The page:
They do have a website www.blueapps.com.au and also do software training for the WA Department of Mines (DMIRS) GeoMap and GeoView Software which is PC based software.

I understand there is an updated version for both IOS and Android due to be released later this year which has better maps and a lot more information available.

Share this post


Link to post
Share on other sites

Great little videos of some sweet finds. Thanks for posting them. A whole lot of hole digging going on there, but it all ended with very happy results.

All the best,

Lanny

Share this post


Link to post
Share on other sites

Create an account or sign in to comment

You need to be a member in order to leave a comment

Create an account

Sign up for a new account in our community. It's easy!

Register a new account

Sign in

Already have an account? Sign in here.

Sign In Now

  • Similar Content

    • By mn90403
      Here is a project that is on gold in Victoria.  It is an interesting read from the gold stand point as well as the offerings to come.
      https://www.newkerala.com/news/2020/102787.htm
    • By 1515Art
      This was posted over on the Jeep forum about some strange occurrences in the Australian bush and the mystery of the Button man, any of our gold hunters down under hear anything of the mystery of the Button man?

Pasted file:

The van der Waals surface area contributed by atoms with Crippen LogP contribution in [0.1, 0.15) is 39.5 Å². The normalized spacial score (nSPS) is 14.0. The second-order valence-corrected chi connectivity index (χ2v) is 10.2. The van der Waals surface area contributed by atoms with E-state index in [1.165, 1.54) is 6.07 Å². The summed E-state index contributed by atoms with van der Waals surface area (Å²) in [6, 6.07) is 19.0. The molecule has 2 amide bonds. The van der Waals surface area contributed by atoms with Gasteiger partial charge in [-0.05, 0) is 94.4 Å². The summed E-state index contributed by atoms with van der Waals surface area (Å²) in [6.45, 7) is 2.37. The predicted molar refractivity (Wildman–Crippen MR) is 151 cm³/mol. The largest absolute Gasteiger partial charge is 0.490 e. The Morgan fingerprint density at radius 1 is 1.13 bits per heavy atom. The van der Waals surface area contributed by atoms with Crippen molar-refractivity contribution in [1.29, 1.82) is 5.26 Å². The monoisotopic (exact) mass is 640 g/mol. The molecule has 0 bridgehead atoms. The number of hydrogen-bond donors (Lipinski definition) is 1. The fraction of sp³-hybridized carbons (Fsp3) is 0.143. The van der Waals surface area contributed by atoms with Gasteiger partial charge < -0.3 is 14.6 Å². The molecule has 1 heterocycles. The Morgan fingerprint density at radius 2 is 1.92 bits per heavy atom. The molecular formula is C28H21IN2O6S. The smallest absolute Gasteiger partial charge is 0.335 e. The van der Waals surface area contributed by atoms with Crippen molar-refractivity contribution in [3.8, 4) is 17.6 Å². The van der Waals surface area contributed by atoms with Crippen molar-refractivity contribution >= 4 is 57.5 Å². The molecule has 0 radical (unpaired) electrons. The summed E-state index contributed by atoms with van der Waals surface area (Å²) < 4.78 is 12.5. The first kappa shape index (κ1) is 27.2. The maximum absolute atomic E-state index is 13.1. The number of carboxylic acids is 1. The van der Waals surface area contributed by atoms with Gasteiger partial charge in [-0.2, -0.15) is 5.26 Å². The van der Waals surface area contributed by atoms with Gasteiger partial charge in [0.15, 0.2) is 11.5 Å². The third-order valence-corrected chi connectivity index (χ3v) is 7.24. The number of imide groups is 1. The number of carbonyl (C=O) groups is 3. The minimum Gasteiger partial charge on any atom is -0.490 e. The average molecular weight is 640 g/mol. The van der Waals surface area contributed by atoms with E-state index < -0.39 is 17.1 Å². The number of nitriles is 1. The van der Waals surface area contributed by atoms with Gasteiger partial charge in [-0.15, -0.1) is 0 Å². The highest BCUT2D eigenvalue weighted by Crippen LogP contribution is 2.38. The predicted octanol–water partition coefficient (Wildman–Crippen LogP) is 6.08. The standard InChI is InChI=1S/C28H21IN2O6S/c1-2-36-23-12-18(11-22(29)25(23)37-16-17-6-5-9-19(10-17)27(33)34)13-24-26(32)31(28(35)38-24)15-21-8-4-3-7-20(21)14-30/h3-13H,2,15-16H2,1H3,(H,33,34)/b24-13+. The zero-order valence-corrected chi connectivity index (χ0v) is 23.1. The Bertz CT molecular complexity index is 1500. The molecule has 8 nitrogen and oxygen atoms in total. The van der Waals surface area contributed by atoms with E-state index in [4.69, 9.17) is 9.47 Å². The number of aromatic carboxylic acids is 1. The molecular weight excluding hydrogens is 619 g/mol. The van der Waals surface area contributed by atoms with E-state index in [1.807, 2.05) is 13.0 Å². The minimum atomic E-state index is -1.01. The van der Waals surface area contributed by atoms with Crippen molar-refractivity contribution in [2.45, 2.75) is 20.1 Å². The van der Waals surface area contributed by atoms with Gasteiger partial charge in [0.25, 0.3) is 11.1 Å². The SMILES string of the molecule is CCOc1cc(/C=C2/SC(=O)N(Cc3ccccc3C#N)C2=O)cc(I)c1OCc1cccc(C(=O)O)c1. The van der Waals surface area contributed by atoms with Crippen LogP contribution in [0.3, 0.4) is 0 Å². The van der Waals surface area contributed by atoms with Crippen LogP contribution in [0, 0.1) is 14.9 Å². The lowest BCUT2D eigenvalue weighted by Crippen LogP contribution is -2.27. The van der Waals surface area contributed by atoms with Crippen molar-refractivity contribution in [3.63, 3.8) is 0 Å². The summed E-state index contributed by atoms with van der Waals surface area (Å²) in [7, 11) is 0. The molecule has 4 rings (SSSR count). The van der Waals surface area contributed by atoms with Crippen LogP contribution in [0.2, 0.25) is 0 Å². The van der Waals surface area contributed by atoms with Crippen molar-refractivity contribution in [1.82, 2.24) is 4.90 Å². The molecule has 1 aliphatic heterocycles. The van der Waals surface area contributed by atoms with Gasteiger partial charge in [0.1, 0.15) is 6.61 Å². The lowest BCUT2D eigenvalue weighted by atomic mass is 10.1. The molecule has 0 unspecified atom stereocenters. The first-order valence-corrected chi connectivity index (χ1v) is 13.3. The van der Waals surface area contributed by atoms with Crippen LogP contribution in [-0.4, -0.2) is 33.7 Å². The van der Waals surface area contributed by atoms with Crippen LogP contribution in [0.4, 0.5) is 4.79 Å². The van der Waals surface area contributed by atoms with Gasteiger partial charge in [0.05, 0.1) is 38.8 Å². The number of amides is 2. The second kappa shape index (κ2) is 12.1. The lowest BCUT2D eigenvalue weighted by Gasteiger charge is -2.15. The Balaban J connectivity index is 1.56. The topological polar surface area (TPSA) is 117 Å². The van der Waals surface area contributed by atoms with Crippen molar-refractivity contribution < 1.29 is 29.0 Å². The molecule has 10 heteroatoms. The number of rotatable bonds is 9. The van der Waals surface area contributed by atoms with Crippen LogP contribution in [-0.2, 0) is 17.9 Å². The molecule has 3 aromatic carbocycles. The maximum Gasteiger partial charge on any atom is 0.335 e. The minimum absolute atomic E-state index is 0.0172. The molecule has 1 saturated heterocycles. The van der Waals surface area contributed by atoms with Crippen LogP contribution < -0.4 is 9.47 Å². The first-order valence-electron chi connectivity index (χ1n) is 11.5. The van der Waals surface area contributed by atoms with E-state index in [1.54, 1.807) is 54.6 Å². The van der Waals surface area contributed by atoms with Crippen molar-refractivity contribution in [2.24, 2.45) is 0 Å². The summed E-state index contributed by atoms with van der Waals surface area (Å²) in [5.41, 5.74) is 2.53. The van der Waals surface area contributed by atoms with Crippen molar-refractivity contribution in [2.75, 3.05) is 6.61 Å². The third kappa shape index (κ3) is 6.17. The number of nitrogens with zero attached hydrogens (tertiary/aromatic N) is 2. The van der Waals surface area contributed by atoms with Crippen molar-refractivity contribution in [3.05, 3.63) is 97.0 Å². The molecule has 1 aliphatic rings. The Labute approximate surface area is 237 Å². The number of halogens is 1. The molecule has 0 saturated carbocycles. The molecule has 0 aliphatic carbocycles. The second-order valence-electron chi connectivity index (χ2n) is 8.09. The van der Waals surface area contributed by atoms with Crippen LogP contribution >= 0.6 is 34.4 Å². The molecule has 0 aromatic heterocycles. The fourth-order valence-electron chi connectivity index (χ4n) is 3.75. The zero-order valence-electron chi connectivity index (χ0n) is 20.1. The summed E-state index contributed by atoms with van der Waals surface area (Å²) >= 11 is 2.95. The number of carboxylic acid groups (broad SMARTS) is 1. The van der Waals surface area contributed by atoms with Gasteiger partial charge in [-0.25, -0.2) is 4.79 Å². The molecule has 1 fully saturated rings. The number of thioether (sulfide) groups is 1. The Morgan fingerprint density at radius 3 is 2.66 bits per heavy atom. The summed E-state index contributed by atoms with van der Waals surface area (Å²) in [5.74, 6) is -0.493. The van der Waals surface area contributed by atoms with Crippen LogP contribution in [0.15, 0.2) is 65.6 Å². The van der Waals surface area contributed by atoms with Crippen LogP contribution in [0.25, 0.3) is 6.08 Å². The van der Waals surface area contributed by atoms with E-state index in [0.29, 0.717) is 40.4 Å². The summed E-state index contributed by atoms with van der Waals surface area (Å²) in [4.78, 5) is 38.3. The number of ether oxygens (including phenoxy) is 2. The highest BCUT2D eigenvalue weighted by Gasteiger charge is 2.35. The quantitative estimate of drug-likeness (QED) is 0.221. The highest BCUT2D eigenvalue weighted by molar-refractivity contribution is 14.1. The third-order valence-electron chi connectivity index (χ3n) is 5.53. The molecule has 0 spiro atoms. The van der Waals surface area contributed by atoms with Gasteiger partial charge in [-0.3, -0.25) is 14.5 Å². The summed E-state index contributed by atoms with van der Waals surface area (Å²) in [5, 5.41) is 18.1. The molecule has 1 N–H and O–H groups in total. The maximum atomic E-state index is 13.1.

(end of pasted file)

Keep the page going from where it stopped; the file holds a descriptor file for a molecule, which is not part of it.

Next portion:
https://wranglertjforum.com/threads/do-we-have-a-serial-killer-on-the-loose.35913/
    • By afreakofnature
      So I have been watching some Parker's Trials and Aussie Gold Hunters.......... 😉
      But on both shows now they say that if you "peg" a claim it is considered Pending and can be "prospected" (aka metal detected) by the public for about 8-12 months until it is no longer Pending.  Is this really true?  Do people peg to throw other prospectors off?  Like send them on a wild goose chase? 😄  In the US I am sure that would not fly at all.  I mean you do the work to find a good claim and then people can see on Tengraph where it is and go to town on it.  There would be for sure some shooting going on. 😄  
      So as long as you have a Miner's Right, do a little research on gold bearing areas, find some Pending claims in those areas, then you are good to go?  Is this how a lot of detectorists hunt in WA?
    • By monkeycreek
      Hi all,
      Some post bush fire nugs from Gippsland,  I went over an old patch just after the fires and before the beer virus lock down. The tree stumps were still smoking when I got these. The biggest is just over 1oz. It's amazing what can be missed with scrub all around.

    • By karelian
      When circumstance allow, I like to go prospecting in Victoria's 'Golden Triangle', one of Australia's nugget hot spots. I use my beach machines, a Tdi Pro and a Tdi Sl Limited Edition. The Pro can be used for prospecting without any real issues, the Tdi Sl is more challenging in this environment. I'm going to focus on my experiences in hot ground, infested with ironstone, hot rocks and heavy mineralization. Not going to focus on depth, power or anything other than what it takes to get the machine to operate smoothly with the correct ground balance. The Pro machine has a hugh advantage, simply by vitue of that course and fine ground balance adjustments but this post is mostly about the Tdi SL. The single turn ground balance on the SL is a pain, it takes a bit of time to get it just right.